Case Digest: BPIEU v. BPI

G.R. No. 174912: July 24, 2013




BPI Operations Management Corporation (BOMC), which was created pursuant to Central Bank Circular No. 1388, Series of 1993 (CBP Circular No. 1388, 1993), and primarily engaged in providing and/or handling support services for banks and other financial institutions, is a subsidiary of the Bank of Philippine Islands (BPI) operating and functioning as an entirely separate and distinct entity.

A service agreement between BPI and BOMC was initially implemented in BPIs Metro Manila branches. In this agreement, BOMC undertook to provide services such as check clearing, delivery of bank statements, fund transfers, card production, operations accounting and control, and cash servicing, conformably with BSP Circular No. 1388. Not a single BPI employee was displaced and those performing the functions, which were transferred to BOMC, were given other assignments.

The Manila chapter of BPI Employees Union (BPIEU-Metro ManilaFUBU) then filed a complaint for unfair labor practice (ULP). The Labor Arbiter (LA) decided the case in favor of the union. The decision was, however, reversed on appeal by the NLRC. BPIEU-Metro Manila-FUBU filed a petition for certiorari before the CA which denied it, holding that BPI transferred the employees in the affected departments in the pursuit of its legitimate business.

The service agreement was likewise implemented in Davao City. Later, a merger between BPI and Far East Bank and Trust Company (FEBTC) took effect on April 10, 2000 with BPI as the surviving corporation. Thereafter, BPIs cashiering function and FEBTCs cashiering, distribution and bookkeeping functions were handled by BOMC. Consequently, twelve (12) former FEBTC employees were transferred to BOMC to complete the latters service complement.

BPI Davaos rank and file collective bargaining agent, BPI Employees Union-Davao City-FUBU (Union), objected to the transfer of the functions and the twelve (12) personnel to BOMC contending that the functions rightfully belonged to the BPI employees and that the Union was deprived of membership of former FEBTC personnel who, by virtue of the merger, would have formed part of the bargaining unit represented by the Union pursuant to its union shop provision in the CBA.

ISSUE: Whether or not the act of BPI to outsource the cashiering, distribution and bookkeeping functions to BOMC is in conformity with the law and the existing CBA.

HELD: Yes.

Labor Law- only gross violations of the economic provisions of the CBA are treated as ULP. Otherwise, they are mere grievances.

In the present case, the alleged violation of the union shop agreement in the CBA, even assuming it was malicious and flagrant, is not a violation of an economic provision in the agreement. The provisions relied upon by the Union were those articles referring to the recognition of the union as the sole and exclusive bargaining representative of all rank-and-file employees, as well as the articles on union security, specifically, the maintenance of membership in good standing as a condition for continued employment and the union shop clause. It failed to take into consideration its recognition of the banks exclusive rights and prerogatives, likewise provided in the CBA, which included the hiring of employees, promotion, transfers, and dismissals for just cause and the maintenance of order, discipline and efficiency in its operations.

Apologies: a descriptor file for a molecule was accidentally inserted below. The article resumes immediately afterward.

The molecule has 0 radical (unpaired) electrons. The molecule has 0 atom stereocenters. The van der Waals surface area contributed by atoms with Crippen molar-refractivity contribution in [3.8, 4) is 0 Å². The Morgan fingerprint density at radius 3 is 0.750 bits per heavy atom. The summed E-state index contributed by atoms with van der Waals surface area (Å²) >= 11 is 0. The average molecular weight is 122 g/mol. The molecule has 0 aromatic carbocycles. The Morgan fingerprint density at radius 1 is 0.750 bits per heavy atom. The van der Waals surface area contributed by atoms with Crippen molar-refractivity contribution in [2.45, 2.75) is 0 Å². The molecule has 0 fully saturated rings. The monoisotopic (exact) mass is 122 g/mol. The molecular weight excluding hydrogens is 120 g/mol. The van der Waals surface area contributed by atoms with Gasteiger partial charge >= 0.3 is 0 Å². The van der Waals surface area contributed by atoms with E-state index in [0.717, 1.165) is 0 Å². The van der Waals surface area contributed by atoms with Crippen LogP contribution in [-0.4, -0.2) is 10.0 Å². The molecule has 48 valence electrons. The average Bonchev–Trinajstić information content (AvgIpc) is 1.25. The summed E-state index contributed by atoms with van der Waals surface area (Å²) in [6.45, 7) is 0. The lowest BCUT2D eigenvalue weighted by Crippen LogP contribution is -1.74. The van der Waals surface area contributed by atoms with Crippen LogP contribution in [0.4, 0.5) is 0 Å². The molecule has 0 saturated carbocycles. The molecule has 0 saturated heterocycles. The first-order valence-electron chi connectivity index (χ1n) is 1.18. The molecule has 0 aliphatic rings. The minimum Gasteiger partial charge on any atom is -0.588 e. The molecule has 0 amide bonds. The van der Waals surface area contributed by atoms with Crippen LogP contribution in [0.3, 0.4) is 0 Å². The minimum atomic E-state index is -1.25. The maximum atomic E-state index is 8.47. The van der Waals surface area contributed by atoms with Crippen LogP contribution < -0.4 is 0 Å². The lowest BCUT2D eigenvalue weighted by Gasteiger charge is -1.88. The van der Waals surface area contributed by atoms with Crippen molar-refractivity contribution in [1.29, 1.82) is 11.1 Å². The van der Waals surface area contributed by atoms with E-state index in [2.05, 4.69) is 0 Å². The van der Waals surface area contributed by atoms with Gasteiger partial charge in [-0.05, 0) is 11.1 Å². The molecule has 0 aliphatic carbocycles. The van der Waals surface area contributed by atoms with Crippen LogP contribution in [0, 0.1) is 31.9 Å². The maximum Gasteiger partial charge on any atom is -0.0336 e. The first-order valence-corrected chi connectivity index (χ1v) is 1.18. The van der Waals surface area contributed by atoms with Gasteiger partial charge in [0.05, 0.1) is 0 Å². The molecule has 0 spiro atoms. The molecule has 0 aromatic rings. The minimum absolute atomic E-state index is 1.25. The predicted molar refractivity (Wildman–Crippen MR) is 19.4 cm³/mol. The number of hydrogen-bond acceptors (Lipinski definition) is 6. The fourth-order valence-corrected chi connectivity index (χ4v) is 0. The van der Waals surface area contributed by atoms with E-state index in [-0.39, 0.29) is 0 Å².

The Union, however, insists that jobs being outsourced to BOMC were included in the existing bargaining unit, thus, resulting in a reduction of a number of positions in such unit. The reduction interfered with the employees right to self-organization because the power of a union primarily depends on its strength in number.

It is incomprehensible how the "reduction of positions in the collective bargaining unit" interferes with the employees right to self-organization because the employees themselves were neither transferred nor dismissed from the service. In the case at hand, the union has not presented even an iota of evidence that petitioner bank has started to terminate certain employees, members of the union. In fact, what appears is that the Bank has exerted utmost diligence, care and effort to see to it that no union member has been terminated. In the process of the consolidation or merger of the two banks which resulted in increased diversification of functions, some of these non-banking functions were merely transferred to the BOMC without affecting the union membership.

It is to be emphasized that contracting out of services is not illegal per se. It is an exercise of business judgment or management prerogative. Absent proof that the management acted in a malicious or arbitrary manner, the Court will not interfere with the exercise of judgment by an employer. In this case, bad faith cannot be attributed to BPI because its actions were authorized by CBP Circular No. 1388, Series of 1993 issued by the Monetary Board of the then Central Bank of the Philippines (now Bangko Sentral ng Pilipinas).